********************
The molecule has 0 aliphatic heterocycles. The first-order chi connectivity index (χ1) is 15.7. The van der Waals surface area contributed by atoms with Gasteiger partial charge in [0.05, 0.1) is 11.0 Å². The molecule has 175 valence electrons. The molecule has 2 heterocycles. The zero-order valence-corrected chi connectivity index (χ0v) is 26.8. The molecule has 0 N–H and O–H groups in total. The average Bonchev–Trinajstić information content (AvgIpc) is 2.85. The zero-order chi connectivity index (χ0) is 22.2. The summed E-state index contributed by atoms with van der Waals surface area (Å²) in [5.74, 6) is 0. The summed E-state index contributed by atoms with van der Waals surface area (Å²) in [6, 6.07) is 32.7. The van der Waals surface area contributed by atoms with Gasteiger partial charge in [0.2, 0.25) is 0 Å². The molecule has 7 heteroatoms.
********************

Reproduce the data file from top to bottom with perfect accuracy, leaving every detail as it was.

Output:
The molecule has 0 aliphatic heterocycles. The first-order chi connectivity index (χ1) is 15.7. The van der Waals surface area contributed by atoms with Gasteiger partial charge in [0.05, 0.1) is 11.0 Å². The molecule has 175 valence electrons. The molecule has 2 heterocycles. The zero-order valence-corrected chi connectivity index (χ0v) is 26.8. The molecule has 0 N–H and O–H groups in total. The average Bonchev–Trinajstić information content (AvgIpc) is 2.85. The zero-order chi connectivity index (χ0) is 22.2. The summed E-state index contributed by atoms with van der Waals surface area (Å²) in [5.74, 6) is 0. The summed E-state index contributed by atoms with van der Waals surface area (Å²) in [6, 6.07) is 32.7. The van der Waals surface area contributed by atoms with Gasteiger partial charge in [0.2, 0.25) is 0 Å². The molecule has 7 heteroatoms.